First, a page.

WasÂ watchingÂ a movie set in the 1960’s last night. There was a lot of talk about fighting Communism during the movie. I get that, I was indoctrinated by these beliefs. Â I watched the Berlin Wall fall in 5th grade on a t.v in our class room. It was quite the day. Don’t get me wrong, I am all for economic freedom. In that very same grade I was brought into contact with Greek Mythology, aÂ precursorÂ to my love for Socrates and the ideals of a Capitalistic Democracy.
Looking back, with the benefit of 28 years of education, I am beginning to see more commonalities in the doctrines thanÂ differences. The major theme in both systems is the belief that an ideal system can be created by that can optimize the well being of a human being. The lens of history will show that both systems have hadÂ achievementsÂ and failures with this basic measure. During the Enlightenment there were clearly differences of opinions on what the ideal system was, we are dealing with the fallout of those classical philosophical debates. TheÂ tragedyÂ is that we have forgotten that it is a debate. Human history spans hundreds of thousands of years, fighting over this issue has only been going for about 300. We need a little perspective. We cannot sit on our laurels and quit trying to improve on the systems of government that were handed down to us. One look at Capitalism or Communism will show that there are elements of both in each other, even if it won’t be admitted.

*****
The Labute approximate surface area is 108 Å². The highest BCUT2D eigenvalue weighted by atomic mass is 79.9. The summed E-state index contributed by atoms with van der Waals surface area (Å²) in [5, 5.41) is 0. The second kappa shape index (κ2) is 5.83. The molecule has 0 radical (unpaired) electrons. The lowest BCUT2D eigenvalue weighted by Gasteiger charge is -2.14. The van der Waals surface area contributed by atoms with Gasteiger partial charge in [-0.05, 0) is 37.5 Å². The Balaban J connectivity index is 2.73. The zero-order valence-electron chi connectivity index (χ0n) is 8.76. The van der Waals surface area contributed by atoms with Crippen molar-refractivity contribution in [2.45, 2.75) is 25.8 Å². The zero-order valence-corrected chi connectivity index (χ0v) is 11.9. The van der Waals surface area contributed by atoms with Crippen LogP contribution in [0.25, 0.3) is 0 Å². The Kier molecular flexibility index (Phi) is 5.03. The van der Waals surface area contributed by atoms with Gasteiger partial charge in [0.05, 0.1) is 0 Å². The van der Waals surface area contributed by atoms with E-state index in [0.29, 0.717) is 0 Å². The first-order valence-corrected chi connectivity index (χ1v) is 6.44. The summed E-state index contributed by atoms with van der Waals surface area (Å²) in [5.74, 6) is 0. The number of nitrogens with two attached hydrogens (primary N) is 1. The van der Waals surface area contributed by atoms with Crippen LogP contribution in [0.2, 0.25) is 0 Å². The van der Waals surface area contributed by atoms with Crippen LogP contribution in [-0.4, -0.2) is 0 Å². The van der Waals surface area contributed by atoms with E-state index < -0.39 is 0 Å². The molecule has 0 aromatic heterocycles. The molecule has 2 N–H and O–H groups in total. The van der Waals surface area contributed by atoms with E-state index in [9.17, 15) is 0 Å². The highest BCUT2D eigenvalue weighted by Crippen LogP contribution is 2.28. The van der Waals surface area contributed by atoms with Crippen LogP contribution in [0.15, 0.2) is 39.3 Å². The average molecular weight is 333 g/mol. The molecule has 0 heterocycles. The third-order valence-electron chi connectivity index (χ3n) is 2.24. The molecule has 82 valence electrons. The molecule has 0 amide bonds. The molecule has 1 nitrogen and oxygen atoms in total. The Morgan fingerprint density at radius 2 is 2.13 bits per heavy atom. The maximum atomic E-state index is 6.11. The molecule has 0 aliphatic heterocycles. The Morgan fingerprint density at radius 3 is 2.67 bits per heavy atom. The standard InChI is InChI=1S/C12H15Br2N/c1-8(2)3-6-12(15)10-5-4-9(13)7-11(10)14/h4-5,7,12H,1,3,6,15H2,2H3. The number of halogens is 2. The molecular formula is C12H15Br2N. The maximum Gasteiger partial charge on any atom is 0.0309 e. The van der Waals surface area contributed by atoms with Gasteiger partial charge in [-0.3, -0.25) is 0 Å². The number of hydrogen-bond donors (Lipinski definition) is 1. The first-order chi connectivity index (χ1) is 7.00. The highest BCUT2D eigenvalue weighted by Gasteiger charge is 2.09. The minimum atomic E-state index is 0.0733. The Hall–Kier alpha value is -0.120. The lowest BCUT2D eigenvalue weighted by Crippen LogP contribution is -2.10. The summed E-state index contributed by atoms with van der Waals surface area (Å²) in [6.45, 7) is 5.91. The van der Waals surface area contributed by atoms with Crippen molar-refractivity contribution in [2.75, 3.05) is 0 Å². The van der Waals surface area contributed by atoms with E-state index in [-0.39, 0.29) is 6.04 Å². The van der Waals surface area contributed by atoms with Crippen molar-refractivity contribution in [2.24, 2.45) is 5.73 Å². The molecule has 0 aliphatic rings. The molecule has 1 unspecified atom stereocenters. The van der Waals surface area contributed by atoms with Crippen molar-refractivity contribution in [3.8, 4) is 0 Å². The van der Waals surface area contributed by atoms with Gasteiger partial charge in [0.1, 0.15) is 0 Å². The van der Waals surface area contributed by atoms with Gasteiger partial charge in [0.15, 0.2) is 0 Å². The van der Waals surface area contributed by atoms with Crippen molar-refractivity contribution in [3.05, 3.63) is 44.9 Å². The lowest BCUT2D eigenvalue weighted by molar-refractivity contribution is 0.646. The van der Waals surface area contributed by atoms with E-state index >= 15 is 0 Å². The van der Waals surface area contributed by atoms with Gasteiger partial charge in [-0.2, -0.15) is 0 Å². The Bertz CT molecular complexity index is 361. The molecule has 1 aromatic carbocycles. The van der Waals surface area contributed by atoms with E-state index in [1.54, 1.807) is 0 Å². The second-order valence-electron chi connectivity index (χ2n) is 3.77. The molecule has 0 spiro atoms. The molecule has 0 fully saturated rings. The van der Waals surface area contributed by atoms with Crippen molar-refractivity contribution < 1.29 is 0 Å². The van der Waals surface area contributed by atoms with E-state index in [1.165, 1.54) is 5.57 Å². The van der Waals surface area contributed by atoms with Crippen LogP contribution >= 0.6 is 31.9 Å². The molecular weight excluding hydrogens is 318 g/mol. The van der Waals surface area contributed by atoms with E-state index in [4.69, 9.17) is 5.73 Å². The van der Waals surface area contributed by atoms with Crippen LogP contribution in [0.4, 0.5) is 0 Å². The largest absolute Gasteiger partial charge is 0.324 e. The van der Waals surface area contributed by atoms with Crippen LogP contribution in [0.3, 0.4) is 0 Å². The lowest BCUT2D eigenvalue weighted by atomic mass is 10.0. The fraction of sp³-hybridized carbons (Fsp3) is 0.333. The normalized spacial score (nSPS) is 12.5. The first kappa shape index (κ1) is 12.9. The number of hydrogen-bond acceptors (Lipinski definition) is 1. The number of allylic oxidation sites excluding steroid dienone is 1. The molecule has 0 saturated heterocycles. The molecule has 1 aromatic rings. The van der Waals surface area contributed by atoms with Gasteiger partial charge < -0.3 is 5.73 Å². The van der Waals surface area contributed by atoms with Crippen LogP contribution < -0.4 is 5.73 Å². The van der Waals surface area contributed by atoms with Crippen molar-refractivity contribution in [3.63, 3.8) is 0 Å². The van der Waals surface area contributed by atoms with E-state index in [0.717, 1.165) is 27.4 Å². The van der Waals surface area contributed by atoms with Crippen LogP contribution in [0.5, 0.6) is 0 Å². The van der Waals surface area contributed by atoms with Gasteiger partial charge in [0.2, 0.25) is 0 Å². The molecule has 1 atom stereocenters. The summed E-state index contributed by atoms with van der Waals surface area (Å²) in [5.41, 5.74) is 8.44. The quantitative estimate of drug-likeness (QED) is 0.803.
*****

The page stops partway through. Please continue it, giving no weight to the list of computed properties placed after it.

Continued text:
Toward the end of my undergraduate education, I can into contact with the teachings of John Rawls. He famously conceptualized Justice As Fairness. Without getting into too much detail, he thought that there should be a minimumÂ standardÂ below which no one could fall, and yet there should be room for people to rise within those bounds. Â A Theory Of Justice is more detailed than my short handÂ explanation, and it changed my life. ItÂ especiallyÂ put into perspective the fact that Democracy,Â andÂ Communism areÂ fictionalÂ systems, neither of them is in any way a natural form. There is no reason we cannotÂ take theÂ works of our most excellentÂ scholarsÂ andÂ improveÂ upon the concepts of government that we have. If we are really going to hold to the ideals ofÂ theÂ American Revolution we are actually mandated to do so. Those great men took the body of knowledge of their day and came up with a system that would address the concerns of their time. If we fail to do so, we fail to honor their courage. It’s time to stop treating our systems as churches to indoctrinate with, rather we should look upon them as ever evolving humanÂ institutions. We can add our voices to the debates of the Enlightenment, it is time we do so.
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